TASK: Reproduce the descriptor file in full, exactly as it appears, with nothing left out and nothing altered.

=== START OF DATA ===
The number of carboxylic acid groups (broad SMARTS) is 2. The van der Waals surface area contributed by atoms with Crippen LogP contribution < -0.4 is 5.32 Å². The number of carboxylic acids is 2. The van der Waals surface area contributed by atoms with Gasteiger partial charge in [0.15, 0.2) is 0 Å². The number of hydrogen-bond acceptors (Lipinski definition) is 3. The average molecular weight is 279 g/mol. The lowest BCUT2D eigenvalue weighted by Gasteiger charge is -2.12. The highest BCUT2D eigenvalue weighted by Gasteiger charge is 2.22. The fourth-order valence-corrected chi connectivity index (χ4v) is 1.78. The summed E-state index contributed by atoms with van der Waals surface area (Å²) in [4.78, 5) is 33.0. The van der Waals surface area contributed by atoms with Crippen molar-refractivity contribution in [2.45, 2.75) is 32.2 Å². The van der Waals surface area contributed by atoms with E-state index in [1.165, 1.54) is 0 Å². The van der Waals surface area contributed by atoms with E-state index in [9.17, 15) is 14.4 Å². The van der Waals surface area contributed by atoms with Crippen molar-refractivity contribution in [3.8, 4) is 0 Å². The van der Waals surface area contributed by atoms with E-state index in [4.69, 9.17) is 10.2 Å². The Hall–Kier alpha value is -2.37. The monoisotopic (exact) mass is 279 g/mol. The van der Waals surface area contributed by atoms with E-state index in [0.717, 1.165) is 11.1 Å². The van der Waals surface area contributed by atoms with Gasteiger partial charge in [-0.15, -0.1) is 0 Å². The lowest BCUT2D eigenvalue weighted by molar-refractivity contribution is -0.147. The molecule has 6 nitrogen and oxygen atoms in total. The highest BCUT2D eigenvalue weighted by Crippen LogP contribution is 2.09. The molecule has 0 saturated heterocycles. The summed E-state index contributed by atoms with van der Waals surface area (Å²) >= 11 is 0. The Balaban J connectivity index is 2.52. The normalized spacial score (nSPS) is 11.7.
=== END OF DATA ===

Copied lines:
The number of carboxylic acid groups (broad SMARTS) is 2. The van der Waals surface area contributed by atoms with Crippen LogP contribution < -0.4 is 5.32 Å². The number of carboxylic acids is 2. The van der Waals surface area contributed by atoms with Gasteiger partial charge in [0.15, 0.2) is 0 Å². The number of hydrogen-bond acceptors (Lipinski definition) is 3. The average molecular weight is 279 g/mol. The lowest BCUT2D eigenvalue weighted by Gasteiger charge is -2.12. The highest BCUT2D eigenvalue weighted by Gasteiger charge is 2.22. The fourth-order valence-corrected chi connectivity index (χ4v) is 1.78. The summed E-state index contributed by atoms with van der Waals surface area (Å²) in [4.78, 5) is 33.0. The van der Waals surface area contributed by atoms with Crippen molar-refractivity contribution in [2.45, 2.75) is 32.2 Å². The van der Waals surface area contributed by atoms with E-state index in [1.165, 1.54) is 0 Å². The van der Waals surface area contributed by atoms with E-state index in [9.17, 15) is 14.4 Å². The van der Waals surface area contributed by atoms with Crippen molar-refractivity contribution in [3.8, 4) is 0 Å². The van der Waals surface area contributed by atoms with E-state index in [4.69, 9.17) is 10.2 Å². The Hall–Kier alpha value is -2.37. The monoisotopic (exact) mass is 279 g/mol. The van der Waals surface area contributed by atoms with E-state index in [0.717, 1.165) is 11.1 Å². The van der Waals surface area contributed by atoms with Gasteiger partial charge in [-0.15, -0.1) is 0 Å². The lowest BCUT2D eigenvalue weighted by molar-refractivity contribution is -0.147. The molecule has 6 nitrogen and oxygen atoms in total. The highest BCUT2D eigenvalue weighted by Crippen LogP contribution is 2.09. The molecule has 0 saturated heterocycles. The summed E-state index contributed by atoms with van der Waals surface area (Å²) >= 11 is 0. The Balaban J connectivity index is 2.52. The normalized spacial score (nSPS) is 11.7.